I. THE BROTHERHOOD IS NOT A UNITY OF SAMENESS, God never makes the brothers of a family alike; and when he remakes men, he does not shape them to a pattern, he gives them a new common life. The oil is represented as not stopping with intellectual people, who are as the head; it goes on to the strong people, who are as the beard; and to the useful people, who are as the limbs. All the members of the body retain their individualities.

II. THE BROTHERHOOD IS A UNITY OF GRACE RECEIVED. The new bond uniting all the members of the body, and all the relations of the life (which are represented by the garments) is the oil of Divine grace which reaches to and sanctifies them all.

III. THE BROTHERHOOD IS A UNITY OF COMMON RESPONSE. Every part gives forth fragrance, and it is everywhere the same fragrance—the fragrance of that godly character and godly living which grace sanctifies. Scents are dependent on the substances on which they lie. Some absorb and destroy fragrance. Others freely give it forth. The unity of the Church is the fragrance of the holy living of each one of its members.—R.T.

Psalms 133:3

Lessons of the dew.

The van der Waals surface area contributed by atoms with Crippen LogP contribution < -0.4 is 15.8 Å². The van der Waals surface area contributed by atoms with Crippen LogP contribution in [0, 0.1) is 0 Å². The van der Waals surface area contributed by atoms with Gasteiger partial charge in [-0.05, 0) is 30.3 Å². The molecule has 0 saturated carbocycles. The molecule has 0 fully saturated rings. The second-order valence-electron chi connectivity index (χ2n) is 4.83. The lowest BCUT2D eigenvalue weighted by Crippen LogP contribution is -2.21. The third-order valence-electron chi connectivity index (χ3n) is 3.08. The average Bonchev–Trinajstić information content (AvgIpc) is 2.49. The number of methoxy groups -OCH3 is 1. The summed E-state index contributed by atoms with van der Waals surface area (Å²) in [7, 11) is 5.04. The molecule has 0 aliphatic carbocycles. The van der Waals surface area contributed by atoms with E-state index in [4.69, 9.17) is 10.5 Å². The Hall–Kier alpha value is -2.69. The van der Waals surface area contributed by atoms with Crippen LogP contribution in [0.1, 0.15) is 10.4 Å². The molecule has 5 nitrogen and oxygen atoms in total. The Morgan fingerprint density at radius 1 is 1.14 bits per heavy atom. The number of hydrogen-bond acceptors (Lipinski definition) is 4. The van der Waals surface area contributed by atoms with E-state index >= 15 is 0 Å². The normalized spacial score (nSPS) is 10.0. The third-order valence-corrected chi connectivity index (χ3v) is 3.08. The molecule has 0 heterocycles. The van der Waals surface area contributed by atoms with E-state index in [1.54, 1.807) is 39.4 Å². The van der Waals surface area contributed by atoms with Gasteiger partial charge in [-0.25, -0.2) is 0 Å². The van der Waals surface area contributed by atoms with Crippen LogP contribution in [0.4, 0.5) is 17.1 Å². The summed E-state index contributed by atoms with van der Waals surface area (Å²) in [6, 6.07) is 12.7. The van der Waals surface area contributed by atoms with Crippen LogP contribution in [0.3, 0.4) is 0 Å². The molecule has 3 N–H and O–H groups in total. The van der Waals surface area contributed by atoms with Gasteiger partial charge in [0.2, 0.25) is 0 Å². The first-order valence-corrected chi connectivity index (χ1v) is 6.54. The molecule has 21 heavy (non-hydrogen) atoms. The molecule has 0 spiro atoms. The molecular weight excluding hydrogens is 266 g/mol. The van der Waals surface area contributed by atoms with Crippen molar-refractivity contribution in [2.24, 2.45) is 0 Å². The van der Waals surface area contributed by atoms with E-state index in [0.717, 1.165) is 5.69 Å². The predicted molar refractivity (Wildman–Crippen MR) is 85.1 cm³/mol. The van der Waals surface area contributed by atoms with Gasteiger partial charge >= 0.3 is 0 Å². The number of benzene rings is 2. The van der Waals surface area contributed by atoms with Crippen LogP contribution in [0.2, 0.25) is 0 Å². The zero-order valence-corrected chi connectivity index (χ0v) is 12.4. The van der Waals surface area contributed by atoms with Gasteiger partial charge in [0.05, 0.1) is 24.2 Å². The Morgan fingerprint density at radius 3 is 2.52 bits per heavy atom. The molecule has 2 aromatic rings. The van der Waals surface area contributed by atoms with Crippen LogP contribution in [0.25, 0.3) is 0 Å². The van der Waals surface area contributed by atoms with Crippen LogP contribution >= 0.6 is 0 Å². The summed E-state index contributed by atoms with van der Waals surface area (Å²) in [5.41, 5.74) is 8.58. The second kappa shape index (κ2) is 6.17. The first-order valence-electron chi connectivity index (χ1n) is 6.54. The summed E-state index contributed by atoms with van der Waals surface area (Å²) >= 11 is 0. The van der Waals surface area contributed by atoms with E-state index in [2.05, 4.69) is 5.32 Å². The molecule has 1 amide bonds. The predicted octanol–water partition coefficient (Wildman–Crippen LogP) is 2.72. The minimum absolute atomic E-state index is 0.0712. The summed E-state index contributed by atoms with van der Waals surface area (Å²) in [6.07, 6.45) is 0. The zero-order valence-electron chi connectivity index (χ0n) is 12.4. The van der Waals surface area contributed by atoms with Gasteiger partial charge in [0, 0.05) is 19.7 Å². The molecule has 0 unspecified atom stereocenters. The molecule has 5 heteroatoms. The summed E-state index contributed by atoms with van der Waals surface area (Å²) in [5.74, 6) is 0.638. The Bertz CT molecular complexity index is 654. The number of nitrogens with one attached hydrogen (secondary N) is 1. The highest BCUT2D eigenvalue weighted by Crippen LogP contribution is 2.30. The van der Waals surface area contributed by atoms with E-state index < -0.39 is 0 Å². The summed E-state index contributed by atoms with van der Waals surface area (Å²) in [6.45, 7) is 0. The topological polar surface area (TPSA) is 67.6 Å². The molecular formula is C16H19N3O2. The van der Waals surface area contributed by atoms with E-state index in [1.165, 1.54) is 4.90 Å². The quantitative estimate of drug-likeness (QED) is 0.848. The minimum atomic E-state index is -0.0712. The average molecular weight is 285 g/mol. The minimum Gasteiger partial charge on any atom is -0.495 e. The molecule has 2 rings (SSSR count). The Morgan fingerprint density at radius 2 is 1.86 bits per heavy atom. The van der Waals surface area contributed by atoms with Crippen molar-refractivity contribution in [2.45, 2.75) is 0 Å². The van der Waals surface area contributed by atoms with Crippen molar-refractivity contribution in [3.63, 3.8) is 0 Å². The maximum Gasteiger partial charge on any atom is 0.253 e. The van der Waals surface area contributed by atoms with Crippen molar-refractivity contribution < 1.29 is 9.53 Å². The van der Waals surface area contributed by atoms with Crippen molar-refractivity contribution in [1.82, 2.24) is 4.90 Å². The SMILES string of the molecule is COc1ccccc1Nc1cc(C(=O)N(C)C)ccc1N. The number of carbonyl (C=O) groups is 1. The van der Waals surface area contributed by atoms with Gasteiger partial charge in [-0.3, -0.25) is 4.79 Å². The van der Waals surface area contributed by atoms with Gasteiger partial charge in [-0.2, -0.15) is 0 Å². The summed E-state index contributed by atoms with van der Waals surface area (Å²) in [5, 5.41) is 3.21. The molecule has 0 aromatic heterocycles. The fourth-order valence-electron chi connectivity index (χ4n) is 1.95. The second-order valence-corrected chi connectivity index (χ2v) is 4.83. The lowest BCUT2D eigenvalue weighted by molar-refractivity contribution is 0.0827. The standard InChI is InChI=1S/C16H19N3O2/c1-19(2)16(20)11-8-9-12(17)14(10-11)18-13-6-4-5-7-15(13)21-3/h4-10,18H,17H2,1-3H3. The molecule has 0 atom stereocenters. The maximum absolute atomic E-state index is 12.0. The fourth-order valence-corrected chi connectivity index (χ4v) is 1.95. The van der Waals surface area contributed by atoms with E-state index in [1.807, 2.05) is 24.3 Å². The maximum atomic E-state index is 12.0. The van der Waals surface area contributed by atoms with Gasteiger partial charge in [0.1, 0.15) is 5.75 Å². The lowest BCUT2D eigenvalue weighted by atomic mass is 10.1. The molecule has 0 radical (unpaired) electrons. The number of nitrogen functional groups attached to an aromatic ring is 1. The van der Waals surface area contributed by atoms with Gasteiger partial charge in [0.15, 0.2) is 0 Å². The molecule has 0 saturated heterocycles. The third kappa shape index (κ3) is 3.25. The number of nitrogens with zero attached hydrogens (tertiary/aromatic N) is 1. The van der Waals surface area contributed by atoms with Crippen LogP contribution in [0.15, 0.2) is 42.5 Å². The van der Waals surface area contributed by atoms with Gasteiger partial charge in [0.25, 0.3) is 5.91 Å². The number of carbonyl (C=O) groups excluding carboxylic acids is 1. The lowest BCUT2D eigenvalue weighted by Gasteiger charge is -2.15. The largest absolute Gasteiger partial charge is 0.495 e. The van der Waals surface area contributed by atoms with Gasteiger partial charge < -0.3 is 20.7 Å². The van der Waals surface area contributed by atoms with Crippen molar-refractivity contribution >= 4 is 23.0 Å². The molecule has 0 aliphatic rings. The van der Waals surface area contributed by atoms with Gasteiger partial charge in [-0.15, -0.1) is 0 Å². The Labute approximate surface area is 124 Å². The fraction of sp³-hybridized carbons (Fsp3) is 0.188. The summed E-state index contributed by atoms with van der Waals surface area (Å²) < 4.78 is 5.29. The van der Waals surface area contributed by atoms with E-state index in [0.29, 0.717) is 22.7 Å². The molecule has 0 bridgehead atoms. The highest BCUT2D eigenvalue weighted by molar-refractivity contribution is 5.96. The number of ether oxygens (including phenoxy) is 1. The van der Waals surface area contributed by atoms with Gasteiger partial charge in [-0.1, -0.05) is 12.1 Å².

Palestine is a land of dews. It is very dependent on them. Destitute of rains for many months at a time, it relies for securing crops on the heavy fall of dew which is secured nightly by its multitude of mountains. Hermon is no more conspicuous in the sight than in the peculiar abundance of its dews. They become rain for the thirsty land. Mr. Porter says that one of its hills is appropriately called "Father of the Dew," for the clouds seem to cling with peculiar fondness round its wooded top. Dr. Tristram says, "We had sensible proof at Rasheiya of the copiousness of the 'dew of Hermon,' spoken of in this psalm, where 'Zion' is only another name for the same mountain. Unlike most other mountains which gradually rise from lofty table-lands, and often at a distance from the sea, Hermon starts at once to the height of nearly ten thousand feet, from a platform scarcely above the sea-level. This platform, toe—the upper Jordan valley, and marshes of Merom—is for the most part an impenetrable swamp of unknown depth, whence the seething vapor, under the rays of an almost tropical sun, is constantly ascending into the upper atmosphere during the day. The vapor, coming in contact with the snowy sides of the mountain, is rapidly congealed, and is precipitated in the evening in the form of dew, the most copious we ever experienced. It penetrated everywhere, and soaked everything. The floor of our tent was saturated, our bedding was covered with it, our guns were dripping, and dewdrops hung about everywhere. No wonder that the foot of Hermon is clad with orchards and gardens of such marvelous fertility in this land of droughts." Dr. Geikie gives quite a fresh explanation of the ordinary dew of the country. "There is no dew, properly so called, in Palestine, for there is no moisture in the hot summer air to be chilled into dew-drops by the coolness of the night, as in a climate like ours. From May to October rain is unknown, the sun shining with unclouded brightness day after day. The heat becomes intense, the ground hard, and vegetation would perish but for the moist west winds that come each night from the sea. The bright skies cause the heat to radiate very quickly into space, so that the nights are as cold as the day is the reverse. To this coldness of the night air the indispensable watering of all plant-life is due. The winds, loaded with moisture, are robbed of it as they pass over the land, the cold air condensing it into drops of water, which fall in a gracious rain of mist on every thirsty blade. In the morning the fog thus created rests like a sea over the plains, and far up the sides of the hills, which raise their heads above it like so many islands. At sunrise, however, the scene speedily changes. By the kindling light the mist is transformed into vast snow-white clouds, which presently break into separate masses and rise up the mountain-sides, to disappear in the blue above, dissipated by the increasing heat." Dew seemed to the Israelites a mysterious gift of heaven, as indeed it is. (For Bible associations of the dew, see 2 Samuel 1:21; 2 Samuel 17:12; 1 Kings 17:1; Job 29:19; Job 38:28; Psalms 110:3; Proverbs 19:12; So Proverbs 5:2; Hosea 6:4; Haggai 1:10 (Gideon's dew on the fleece is familiar, 6:36-40; Isaiah 18:4; Isaiah 26:19, etc.) God's blessing is like the dew in these particulars—